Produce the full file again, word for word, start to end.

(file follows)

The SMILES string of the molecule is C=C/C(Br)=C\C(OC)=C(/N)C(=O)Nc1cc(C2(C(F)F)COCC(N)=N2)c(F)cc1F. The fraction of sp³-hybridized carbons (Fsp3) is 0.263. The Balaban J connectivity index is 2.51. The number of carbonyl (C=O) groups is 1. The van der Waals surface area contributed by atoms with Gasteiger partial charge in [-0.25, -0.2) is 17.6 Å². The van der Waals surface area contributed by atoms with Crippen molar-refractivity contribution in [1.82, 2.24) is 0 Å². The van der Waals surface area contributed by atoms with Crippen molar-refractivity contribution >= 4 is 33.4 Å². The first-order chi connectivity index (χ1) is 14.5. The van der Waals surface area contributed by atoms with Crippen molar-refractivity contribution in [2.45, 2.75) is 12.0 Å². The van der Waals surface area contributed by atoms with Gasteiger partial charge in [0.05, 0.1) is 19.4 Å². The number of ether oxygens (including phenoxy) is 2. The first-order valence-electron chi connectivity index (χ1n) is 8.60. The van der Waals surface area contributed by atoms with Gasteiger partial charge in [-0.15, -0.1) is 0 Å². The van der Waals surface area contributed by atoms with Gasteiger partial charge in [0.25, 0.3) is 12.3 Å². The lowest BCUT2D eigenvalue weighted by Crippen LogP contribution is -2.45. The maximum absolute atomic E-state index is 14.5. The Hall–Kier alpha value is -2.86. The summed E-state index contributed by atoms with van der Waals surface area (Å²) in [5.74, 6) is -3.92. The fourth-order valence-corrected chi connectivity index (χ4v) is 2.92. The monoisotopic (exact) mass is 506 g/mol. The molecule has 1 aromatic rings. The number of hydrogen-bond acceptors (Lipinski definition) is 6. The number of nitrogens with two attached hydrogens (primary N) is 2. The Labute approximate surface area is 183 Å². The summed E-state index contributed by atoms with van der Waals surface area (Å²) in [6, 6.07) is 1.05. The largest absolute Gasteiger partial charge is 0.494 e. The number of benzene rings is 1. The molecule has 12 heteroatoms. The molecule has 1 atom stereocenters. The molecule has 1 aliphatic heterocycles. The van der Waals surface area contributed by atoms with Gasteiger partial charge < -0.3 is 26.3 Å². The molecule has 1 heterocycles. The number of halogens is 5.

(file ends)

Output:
The SMILES string of the molecule is C=C/C(Br)=C\C(OC)=C(/N)C(=O)Nc1cc(C2(C(F)F)COCC(N)=N2)c(F)cc1F. The fraction of sp³-hybridized carbons (Fsp3) is 0.263. The Balaban J connectivity index is 2.51. The number of carbonyl (C=O) groups is 1. The van der Waals surface area contributed by atoms with Gasteiger partial charge in [-0.25, -0.2) is 17.6 Å². The van der Waals surface area contributed by atoms with Crippen molar-refractivity contribution in [1.82, 2.24) is 0 Å². The van der Waals surface area contributed by atoms with Crippen molar-refractivity contribution >= 4 is 33.4 Å². The first-order chi connectivity index (χ1) is 14.5. The van der Waals surface area contributed by atoms with Crippen molar-refractivity contribution in [2.45, 2.75) is 12.0 Å². The van der Waals surface area contributed by atoms with Gasteiger partial charge in [0.05, 0.1) is 19.4 Å². The number of ether oxygens (including phenoxy) is 2. The first-order valence-electron chi connectivity index (χ1n) is 8.60. The van der Waals surface area contributed by atoms with Gasteiger partial charge in [-0.15, -0.1) is 0 Å². The van der Waals surface area contributed by atoms with Gasteiger partial charge in [0.25, 0.3) is 12.3 Å². The lowest BCUT2D eigenvalue weighted by Crippen LogP contribution is -2.45. The maximum absolute atomic E-state index is 14.5. The Hall–Kier alpha value is -2.86. The summed E-state index contributed by atoms with van der Waals surface area (Å²) in [5.74, 6) is -3.92. The fourth-order valence-corrected chi connectivity index (χ4v) is 2.92. The monoisotopic (exact) mass is 506 g/mol. The molecule has 1 aromatic rings. The number of hydrogen-bond acceptors (Lipinski definition) is 6. The number of nitrogens with two attached hydrogens (primary N) is 2. The Labute approximate surface area is 183 Å². The summed E-state index contributed by atoms with van der Waals surface area (Å²) in [6, 6.07) is 1.05. The largest absolute Gasteiger partial charge is 0.494 e. The number of benzene rings is 1. The molecule has 12 heteroatoms. The molecule has 1 atom stereocenters. The molecule has 1 aliphatic heterocycles. The van der Waals surface area contributed by atoms with Gasteiger partial charge < -0.3 is 26.3 Å². The molecule has 1 heterocycles. The number of halogens is 5.